Last week for reasons I can’t explain I got all nostalgic and looked up Bill Collins Wikipedia page. It was probably Saturday night and I was probably moaning about how they don’t show good movies on TV anymore.
Generally my tv watching goes like this – looks rubbish, really rubbish, super violent, boring, super scary, what even is that. Oh Carlton Heston great let’s watch that for a while.
Of course I know a lot of the classic Hollywood movies because as a kid I grew watching Bill Collins Golden Years of Hollywood on a Saturday night.
Saturday nights were pretty fun at our house. We made an 80s Aussie version of Pizza with a meat sauce base. It was delicious. We’d watch Hey Hey it’s Saturday and we were allowed to stay up a bit and watch a movie. Mum and Dad always said to get into our pyjamas and clean our teeth first – so they could carry us to bed if we fell asleep.
I think this is why we sometimes groaned at his long introductions because it meant we’d see less of the movie before falling asleep. But eventually the movie would start and we’d be transported to Casablanca or Paris after the war or the America during the Civil War.
This was how I came to love musicals. Rodgers and Hammerstein movies were great. State Fair was a favourite. I could never stay awake for all of the Sound of Music. Watching Gene Kelly tap dance, inspired me at age of 16 to take it up for myself. After watching Roman Holiday I knew I was going to visit the mouth of truth if I ever made it to Rome.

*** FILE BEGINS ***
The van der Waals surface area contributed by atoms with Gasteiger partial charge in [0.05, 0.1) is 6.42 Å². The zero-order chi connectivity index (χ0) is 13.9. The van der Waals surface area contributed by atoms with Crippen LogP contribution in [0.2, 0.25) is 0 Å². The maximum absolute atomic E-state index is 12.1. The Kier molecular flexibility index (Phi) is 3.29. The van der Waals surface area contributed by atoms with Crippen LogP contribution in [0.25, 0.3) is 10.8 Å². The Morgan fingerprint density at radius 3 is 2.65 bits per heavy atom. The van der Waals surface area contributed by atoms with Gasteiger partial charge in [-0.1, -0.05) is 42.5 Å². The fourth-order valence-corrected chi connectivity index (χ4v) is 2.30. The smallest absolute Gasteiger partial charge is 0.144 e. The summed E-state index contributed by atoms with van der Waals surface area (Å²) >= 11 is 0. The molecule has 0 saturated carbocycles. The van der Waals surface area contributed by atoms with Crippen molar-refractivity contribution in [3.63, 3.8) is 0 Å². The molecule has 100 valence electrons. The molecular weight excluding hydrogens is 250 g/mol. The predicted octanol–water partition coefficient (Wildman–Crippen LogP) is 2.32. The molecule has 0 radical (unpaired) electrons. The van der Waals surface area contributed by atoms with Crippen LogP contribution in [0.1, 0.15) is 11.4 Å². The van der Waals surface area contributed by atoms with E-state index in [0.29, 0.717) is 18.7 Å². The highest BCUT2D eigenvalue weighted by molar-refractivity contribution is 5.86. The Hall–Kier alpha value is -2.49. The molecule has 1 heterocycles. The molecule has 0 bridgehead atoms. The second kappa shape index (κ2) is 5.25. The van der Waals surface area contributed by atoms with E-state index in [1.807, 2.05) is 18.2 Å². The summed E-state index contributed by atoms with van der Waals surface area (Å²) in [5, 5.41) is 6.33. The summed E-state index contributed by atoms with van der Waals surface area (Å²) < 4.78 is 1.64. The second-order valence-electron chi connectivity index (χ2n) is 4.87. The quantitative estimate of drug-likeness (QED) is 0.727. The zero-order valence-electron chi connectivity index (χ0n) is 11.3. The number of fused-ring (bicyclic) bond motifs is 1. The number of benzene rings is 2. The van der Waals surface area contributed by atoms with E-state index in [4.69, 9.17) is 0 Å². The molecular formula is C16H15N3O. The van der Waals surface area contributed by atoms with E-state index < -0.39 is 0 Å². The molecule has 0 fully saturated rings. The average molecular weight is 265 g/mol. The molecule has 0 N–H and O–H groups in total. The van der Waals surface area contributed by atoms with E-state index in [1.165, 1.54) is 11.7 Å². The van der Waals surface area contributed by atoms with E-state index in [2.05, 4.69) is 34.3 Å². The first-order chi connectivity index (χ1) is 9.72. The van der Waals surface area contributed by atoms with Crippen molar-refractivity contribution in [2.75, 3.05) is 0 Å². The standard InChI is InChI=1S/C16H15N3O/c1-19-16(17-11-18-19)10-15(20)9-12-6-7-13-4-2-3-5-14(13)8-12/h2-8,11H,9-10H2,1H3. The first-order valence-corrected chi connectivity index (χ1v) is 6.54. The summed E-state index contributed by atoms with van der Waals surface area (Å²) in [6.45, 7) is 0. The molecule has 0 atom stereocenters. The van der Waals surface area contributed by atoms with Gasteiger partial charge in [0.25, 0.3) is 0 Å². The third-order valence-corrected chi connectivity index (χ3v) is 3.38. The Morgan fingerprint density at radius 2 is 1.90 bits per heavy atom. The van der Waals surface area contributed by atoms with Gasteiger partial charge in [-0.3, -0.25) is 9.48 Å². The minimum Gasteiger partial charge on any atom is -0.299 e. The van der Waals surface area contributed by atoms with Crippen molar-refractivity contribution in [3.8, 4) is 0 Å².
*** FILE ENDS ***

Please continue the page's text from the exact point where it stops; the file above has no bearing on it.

Hitchcock Season was the best – I’ve never forgotten watching Rear Window for the first time. For obvious reasons, I was restricted to the not terrifying for little people movies, so no the Birds or Psycho, which I still have never seen.
One of the best things about Saturday night movies was having an intermission in the middle, where you could make a cup of milo and go to the toilet. Often this was also the cue for me to go to bed as the littlest. Until I was a teenager I’d seen half of some of the best films ever made from Hollywood’s golden age.
Nostalgia isn’t always a good thing, it gives you rose coloured glasses about what the world was like. What I remember mostly though was these movies were fun, violence happened but was not gory, men wore hats and were effortlessly cool, and Audrey Hepburn was the most gorgeous woman on the planet. Oh and there was usually a happy ending.